Tips for Spot Weaving and Troika Technique

Tips for learning to spot weave and handle 3 working yarn ends for the troika technique.

spot woven stitch in progressThe practice project for learning spot weaving is the Spot Woven Dishcloth (free pattern instructions available here).

To help you along and avoid pitfalls, here are questions posed by others that you might also have. I’ve also included tips I’ve found helpful in my own spot woven knitting. 

Testing Colors

As with all knitting that uses different colors of yarn in the same item, you want to be sure that the colors are not going to bleed into each other.

For an easy way to test your yarn colors BEFORE you start knitting, see the tips & techniques article Check Your Thread Colors for Colorfastness that I posted for last year’s Mini Lace and Beaded Flag project.

Attaching Another End of Yarn

Heidi B asked “Jackie when you say in the instructions to ‘attach M’ what method would you use. When changing colors in regular knitting I usually tie an overhand knot of the new color around the strand I’m about to drop and push the knot up close and cut leaving a few inches. At the end I carefully untie the knots and weave in the tails. You don’t say anything about weaving in the ends, I’m probably missing something and none of this matters but I’d still like some hints on attaching if possible.

You can use whatever method you prefer for temporarily attaching the yarn. I myself just leave enough of a tail to weave in later, and then start knitting. (Also see below about weaving in ends.)

Slipping Stitches WYIB and WYIF

The Spot Woven stitch pattern is a fairly simple technique, but it does command some attention along the way.  Like all slip-stitch patterns, you have to do twice as many rows to get the same vertical distance. So it can seem a bit tedious in the knitting. However, it’s a dense, firm fabric and does make a pretty design when you need something that is sturdy and less elastic than normal.

Pay close attention on each row as to whether you are supposed to slip stitches with yarn in front or with yarn in back.

Tandy R asked “I have not tried it yet, but I noticed that Row 1 uses wyib, but Row 3 uses wyif. Just reading the pattern, I would expect Row 1 to use wyif. Is it different because it is a set up row? Should I just trust you and follow along?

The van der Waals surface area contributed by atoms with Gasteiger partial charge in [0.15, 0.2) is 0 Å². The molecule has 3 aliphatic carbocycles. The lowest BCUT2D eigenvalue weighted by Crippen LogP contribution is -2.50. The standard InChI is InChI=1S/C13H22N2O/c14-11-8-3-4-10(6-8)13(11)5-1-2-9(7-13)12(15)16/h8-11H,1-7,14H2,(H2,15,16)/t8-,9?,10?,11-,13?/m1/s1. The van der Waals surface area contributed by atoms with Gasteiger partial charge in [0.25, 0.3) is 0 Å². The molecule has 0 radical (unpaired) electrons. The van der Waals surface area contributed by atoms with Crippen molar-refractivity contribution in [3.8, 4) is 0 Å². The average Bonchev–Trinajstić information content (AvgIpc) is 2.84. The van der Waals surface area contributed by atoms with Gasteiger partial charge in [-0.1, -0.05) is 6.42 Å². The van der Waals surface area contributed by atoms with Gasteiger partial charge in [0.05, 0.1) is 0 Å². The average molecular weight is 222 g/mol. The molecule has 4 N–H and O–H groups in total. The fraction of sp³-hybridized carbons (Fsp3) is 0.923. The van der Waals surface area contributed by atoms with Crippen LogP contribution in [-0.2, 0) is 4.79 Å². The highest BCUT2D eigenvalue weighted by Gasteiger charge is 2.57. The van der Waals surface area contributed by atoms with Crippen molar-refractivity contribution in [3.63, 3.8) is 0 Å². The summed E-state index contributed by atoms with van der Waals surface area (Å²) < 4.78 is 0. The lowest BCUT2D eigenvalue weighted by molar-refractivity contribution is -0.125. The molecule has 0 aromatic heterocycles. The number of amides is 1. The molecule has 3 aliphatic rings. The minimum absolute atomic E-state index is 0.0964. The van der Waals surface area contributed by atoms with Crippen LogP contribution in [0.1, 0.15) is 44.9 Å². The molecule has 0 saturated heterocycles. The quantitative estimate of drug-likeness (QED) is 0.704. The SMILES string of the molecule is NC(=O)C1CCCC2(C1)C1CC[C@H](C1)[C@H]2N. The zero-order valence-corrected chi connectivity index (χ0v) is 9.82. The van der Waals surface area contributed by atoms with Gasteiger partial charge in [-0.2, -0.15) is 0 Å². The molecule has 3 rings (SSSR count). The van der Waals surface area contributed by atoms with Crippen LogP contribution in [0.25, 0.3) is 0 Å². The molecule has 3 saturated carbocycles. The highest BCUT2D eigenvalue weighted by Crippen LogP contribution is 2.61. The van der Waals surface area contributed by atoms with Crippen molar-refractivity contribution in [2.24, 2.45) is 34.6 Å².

Row 1 intentionally uses wyib because it is a setup. Good for you that you are reading carefully, because to get the spots it is important to pay attention to whether the yarn is in front or back when slipping stitches.

Tip: After you get past the set-up Row 1, here is another way to remember whether to slip with yarn in front or back … Other than the set-up Row 1, you will always be slipping the yarn so that it appears on the right side of the fabric.

Paying Attention to Tension

While paying attention to whether you are slipping yarn in front or back, also pay close attention to your tension. The goal is to achieve the same tension on your slipped stitches as on your regularly knitted and purled stitches.

If the tension is too tight, you will get puckering and the spots will start to disappear into the fabric. But don’t overdo the looseness of the tension either, as you will get loops and lose the sturdiness of the fabric.

Don’t obsess about the tension (mine isn’t perfect either, lol).  Just be aware that if your spots are not showing up well or your fabric seems to be narrower than it should be, try to keep the tension sort of on the looser side, yet without getting the tension too loose that it gets loopy.

The Troika Technique of Alternating 3 Strands of Yarn

I borrowed the word “troika” from the original Russian, meaning a “set of three”. In the troika technique of sequencing through a set of 3 yarns, you will always be picking up the working yarn end waiting 2 rows below (i.e. the yarn end attached to your ball of yarn, rather than an end from your cast on or attached yarn).